Predominantly, new issues of bonds admitted to trading on the Vienna Stock Exchange comprise issuance programmes of credit institutions. There is also a limited number of mid-cap issuers and numerous foreign issuers, largely aiming at admission of their instruments to the (non-regulated) multilateral trading facility (Vienna MTF), which does not require the approval and publication of a prospectus in line with the Prospectus Regulation.

There is, nevertheless, a solid share of classic corporate bonds which are largely issued by listed blue chip companies, but which do not constitute a true alternative to bank loans for the larger market.

Traditionally, the Austrian lending market has been dominated by credit institutions licensed in Austria. In terms of "alternative“ credit providers, institutions (such as insurance companies) are not regularly seen as original lenders in transactions, but rather rely on acquiring existing exposure from credit institutions which handle the origination.

Austria is a strongly regulated banking market where a banking licence is required both for commercial lending as well as the commercial acquisition of receivables (factoring), the latter will only be fully exempted from that licence requirement if, and to the extent effected for, the purpose of that acquisition is securitisation to special purpose securitisation vehicles (ie, companies specialising in acquiring loan exposure and transferring it to its financing providers, frequently in the form of bond issues).

Limited exceptions apply in the context of small-category financings such as crowdfunding. In addition, the Austrian regulator (Finanzmarktaufsicht or FMA) has developed a practice according to which the offering of certain very limited alternative structures to classic loan agreements (subordinated loans, sale and lease-back structures, etc) does not require a banking licence.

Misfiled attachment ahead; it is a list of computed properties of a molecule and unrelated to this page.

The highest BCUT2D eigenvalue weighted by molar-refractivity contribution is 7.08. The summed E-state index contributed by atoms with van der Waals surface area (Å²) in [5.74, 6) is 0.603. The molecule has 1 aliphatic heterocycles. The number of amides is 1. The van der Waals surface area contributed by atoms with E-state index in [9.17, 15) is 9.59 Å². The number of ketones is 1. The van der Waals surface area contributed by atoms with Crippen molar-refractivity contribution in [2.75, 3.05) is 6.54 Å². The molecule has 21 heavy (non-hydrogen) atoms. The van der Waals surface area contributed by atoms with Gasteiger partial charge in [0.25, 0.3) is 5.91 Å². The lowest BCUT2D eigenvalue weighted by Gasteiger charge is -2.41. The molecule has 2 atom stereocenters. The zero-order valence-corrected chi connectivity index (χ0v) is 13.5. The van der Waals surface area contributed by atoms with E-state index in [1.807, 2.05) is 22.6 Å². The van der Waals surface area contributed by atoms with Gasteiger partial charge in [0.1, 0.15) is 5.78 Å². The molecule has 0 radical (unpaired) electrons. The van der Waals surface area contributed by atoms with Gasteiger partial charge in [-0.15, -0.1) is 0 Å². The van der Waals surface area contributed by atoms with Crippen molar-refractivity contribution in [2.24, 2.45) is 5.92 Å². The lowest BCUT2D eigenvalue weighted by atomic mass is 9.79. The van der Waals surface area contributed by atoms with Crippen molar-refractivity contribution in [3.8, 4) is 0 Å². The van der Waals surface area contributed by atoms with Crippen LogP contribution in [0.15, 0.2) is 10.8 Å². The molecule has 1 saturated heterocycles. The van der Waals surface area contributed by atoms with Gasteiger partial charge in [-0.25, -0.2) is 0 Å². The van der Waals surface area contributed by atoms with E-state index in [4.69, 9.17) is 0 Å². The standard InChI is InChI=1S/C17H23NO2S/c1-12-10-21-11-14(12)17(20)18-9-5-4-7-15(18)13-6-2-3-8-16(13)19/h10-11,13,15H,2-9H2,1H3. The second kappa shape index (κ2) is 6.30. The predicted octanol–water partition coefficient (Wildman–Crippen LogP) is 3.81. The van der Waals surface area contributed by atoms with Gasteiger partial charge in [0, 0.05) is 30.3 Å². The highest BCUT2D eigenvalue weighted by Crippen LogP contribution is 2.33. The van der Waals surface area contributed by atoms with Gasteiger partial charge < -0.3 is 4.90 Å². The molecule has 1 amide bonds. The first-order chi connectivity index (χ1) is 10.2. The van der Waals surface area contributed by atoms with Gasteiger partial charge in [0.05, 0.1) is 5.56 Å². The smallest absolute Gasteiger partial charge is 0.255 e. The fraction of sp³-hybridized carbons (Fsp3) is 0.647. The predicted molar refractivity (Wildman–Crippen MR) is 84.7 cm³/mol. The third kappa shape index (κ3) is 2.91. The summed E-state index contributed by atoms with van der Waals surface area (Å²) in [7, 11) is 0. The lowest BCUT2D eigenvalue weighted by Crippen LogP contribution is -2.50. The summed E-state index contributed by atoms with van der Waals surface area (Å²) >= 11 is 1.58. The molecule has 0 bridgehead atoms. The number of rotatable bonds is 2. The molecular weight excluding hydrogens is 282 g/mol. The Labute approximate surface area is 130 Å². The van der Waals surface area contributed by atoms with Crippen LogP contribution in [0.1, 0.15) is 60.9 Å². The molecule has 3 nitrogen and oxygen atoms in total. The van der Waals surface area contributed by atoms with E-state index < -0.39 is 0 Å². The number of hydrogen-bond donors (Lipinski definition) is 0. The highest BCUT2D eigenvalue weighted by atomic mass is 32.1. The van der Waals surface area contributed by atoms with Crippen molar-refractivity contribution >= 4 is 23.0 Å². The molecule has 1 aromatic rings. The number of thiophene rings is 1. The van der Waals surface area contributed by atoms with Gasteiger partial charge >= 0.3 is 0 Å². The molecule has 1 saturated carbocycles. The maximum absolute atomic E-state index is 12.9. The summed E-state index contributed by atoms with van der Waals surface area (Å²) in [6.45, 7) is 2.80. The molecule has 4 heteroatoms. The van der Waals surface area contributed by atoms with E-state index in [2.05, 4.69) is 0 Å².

Non-bank Lenders

Other than that, Austrian banking legislation will (with only a few exceptions, for example, where applicable with regards to banking secrecy) not apply to certain companies rendering banking services if and to the extent that these pertain to their original and permitted operations; these include insurance companies, pension funds, non-profit organisations, societies, certain non-EU securities firms as well as alternative investment funds.

In market practice, these exceptions have not led to significant competition for banks. Rather, in specific areas (eg, where insurance companies wish to act as lenders for investment purposes), credit institutions are involved for purposes of origination and pass on loan portfolios.

In terms of banking and finance techniques, Austrian borrowers rely primarily on local banks (to a significant degree on their respective “house bank”) for their financing. In those cases, the complexity of the loan and security documentation as well as reporting obligations and (financial) governance are fairly limited (and frequently rely on in-house standard documentation).